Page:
Home Buyer Tips

From the desk of Mae Nowak, Realtor®

It's easy to get swept up in excitement when you've made an offer on your dream home and it has been accepted by a seller. You're anxious and ready to move in immediately. However, there's one more thing you need to do to know exactly what you're buying - a home inspection.

A home inspection is a thorough examination of a homes systems and structures, the things you can't necessarily see when you first walk through a house. It is completed by a professional and neutral 3rd party. This examination is a crucial investment that can either warn you away from a bad purchase or provide you with a list of deficiencies you can use to negotiate with a seller. Most inspectors will provide recommendations for minor repairs, common maintenance and also life expectancies for larger systems like your AC or roof. Here are a few common mistakes you can avoid to boost confidence in your purchase:

Mistake 1: Hiring the cheapest inspector. We all love to save money, but do your research. Make sure you're hiring a credible and experienced home inspector. Your realtor can help you with this! Choosing the cheapest option may not indicate the best option. 

Mistake 2: Not attending the inspection. It may not be mandatory, but it is wise to be attend the inspection. Even looking at a detailed report is not the same as being present for the inspection. Don't lose your opportunity to be face to face with the inspector and ask them questions. Of course if you cannot make it, your agent should be there!

Mistake 3: Skimming over the report. Don't just glance at the report. Inspection reports can be quite lengthy and tedious, but you don't want to miss the details. Now is your time to address and negotiate repairs, so set aside time to read the report carefully. 

Mistake 4: Avoid asking questions. Don't feel like you're bothering your inspector when you ask them a question. Some buyers tend to feel embarrassed or like they may look foolish for asking questions. Inspectors expect questions. In fact, that is part of their job. Many of the inspectors I work with enjoy teaching buyers and sharing their expertise.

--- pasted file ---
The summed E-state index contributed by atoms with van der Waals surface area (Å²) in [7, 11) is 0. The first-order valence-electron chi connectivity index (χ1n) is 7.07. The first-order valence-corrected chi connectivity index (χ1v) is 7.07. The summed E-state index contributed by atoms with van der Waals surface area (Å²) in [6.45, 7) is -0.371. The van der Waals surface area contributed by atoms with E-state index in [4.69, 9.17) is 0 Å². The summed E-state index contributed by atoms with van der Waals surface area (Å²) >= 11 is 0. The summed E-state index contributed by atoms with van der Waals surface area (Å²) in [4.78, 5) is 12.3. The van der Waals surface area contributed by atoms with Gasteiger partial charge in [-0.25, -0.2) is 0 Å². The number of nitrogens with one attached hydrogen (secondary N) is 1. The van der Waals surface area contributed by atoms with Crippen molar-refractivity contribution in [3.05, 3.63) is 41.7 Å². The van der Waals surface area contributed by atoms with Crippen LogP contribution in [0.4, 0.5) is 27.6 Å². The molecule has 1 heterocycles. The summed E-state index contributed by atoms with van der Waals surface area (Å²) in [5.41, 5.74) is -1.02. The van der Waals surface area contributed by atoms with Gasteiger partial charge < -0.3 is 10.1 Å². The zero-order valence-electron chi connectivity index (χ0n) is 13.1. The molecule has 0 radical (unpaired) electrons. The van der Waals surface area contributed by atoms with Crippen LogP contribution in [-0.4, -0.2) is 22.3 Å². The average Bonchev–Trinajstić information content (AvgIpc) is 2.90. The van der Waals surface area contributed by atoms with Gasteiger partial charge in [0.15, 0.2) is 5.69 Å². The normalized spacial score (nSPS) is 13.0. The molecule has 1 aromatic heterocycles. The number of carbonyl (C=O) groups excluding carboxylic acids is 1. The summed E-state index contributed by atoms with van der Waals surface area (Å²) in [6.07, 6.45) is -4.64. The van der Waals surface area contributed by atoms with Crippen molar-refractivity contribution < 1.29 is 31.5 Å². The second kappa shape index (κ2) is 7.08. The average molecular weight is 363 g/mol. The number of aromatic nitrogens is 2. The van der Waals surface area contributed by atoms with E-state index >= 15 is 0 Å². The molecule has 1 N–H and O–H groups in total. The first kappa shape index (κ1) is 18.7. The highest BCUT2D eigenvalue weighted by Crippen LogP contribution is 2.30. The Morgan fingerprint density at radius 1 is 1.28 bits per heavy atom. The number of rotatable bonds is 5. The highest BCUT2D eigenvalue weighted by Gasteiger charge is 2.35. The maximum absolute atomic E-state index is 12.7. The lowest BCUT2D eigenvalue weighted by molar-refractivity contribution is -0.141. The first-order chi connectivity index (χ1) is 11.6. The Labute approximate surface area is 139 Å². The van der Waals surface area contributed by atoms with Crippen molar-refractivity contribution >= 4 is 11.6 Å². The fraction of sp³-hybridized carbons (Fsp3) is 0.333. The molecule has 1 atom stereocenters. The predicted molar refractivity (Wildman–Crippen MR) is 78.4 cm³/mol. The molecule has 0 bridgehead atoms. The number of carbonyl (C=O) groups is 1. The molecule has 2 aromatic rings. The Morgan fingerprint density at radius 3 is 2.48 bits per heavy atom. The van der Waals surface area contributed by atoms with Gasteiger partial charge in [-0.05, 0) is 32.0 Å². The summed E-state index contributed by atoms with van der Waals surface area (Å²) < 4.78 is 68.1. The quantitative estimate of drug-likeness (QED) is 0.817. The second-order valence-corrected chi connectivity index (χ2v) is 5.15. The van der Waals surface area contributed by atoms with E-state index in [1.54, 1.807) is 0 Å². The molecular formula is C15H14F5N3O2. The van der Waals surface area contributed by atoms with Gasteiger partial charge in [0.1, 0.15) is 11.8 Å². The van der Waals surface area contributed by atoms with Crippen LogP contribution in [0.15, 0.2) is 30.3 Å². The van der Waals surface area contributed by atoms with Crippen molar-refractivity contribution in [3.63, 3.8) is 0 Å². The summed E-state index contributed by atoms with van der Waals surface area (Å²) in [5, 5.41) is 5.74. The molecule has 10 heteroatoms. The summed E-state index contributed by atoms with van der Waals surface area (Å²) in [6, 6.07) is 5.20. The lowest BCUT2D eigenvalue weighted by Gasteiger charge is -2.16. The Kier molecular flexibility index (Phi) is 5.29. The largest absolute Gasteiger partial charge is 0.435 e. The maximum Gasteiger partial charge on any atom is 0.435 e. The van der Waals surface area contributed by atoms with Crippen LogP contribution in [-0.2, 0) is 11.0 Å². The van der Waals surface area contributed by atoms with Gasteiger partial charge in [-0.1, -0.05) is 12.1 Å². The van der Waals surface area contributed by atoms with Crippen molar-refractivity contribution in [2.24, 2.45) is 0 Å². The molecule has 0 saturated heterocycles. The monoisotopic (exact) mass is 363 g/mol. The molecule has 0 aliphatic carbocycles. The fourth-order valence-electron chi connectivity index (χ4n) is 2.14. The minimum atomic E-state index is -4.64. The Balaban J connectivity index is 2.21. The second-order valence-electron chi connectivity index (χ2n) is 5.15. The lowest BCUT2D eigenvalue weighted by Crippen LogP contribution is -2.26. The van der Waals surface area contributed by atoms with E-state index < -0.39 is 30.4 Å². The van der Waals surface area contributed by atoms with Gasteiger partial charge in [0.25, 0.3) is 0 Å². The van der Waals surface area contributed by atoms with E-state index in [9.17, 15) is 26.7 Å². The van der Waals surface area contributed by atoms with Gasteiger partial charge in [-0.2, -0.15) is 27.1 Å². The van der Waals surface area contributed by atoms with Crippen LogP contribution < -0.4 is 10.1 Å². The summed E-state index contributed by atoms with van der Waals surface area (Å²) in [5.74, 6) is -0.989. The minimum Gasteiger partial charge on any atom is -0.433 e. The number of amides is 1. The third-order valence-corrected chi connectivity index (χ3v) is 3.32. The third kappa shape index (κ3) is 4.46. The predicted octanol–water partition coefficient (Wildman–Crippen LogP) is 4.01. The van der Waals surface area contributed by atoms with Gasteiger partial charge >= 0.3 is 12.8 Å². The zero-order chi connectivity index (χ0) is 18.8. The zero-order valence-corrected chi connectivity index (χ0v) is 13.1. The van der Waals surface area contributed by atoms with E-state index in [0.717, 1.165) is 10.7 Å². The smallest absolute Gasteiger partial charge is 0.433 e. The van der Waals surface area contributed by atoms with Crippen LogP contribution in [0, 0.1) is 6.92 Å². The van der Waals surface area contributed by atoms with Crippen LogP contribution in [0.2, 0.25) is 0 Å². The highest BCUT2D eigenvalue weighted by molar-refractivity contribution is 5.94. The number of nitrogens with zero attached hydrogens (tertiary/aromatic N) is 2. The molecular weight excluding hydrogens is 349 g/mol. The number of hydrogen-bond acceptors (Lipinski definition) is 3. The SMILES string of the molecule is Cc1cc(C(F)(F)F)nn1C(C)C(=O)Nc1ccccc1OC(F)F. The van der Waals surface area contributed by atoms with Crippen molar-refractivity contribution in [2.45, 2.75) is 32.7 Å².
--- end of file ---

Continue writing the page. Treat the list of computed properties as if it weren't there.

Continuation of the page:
Mistake 5: Expecting a perfect report. This is not a pass or fail test. It's an inspectors job to point out everything from small minor repairs to larger concerns. Inspectors look at numerous items, so don't be surprised when you see multiple deficiencies noted. The key is to understand which items are simple fixes and which items require a more extensive repair. 

Mistake 6: Focusing on the wrong things. Not all deficiencies are equal.  When you start nickel-and-diming a seller, they can start to feel offended. Sellers are generally more receptive when they're given a reasonable list of requests. Pick the items that are most important to you by focusing on the items that keep the house sound and functional. 

Mistake 7: Forgoing additional testing. Sometimes an inspector will recommend further evaluation by another trade. Foundation or mold are two examples. Some professional will provide a free evaluation, but even if they charge, this small investment should be made so you are not paying more further down the line. 

Mistake 8: Skipping the re-inspection of repairs. Once repairs are completed, you should have the inspector review the work. Make sure everything was done completely so you can have peace of mind at the closing table.

If you're in the market to buy a home, I can help you navigate through the purchase process and inspections. Contact me today if you have more questions or want to get started :) 






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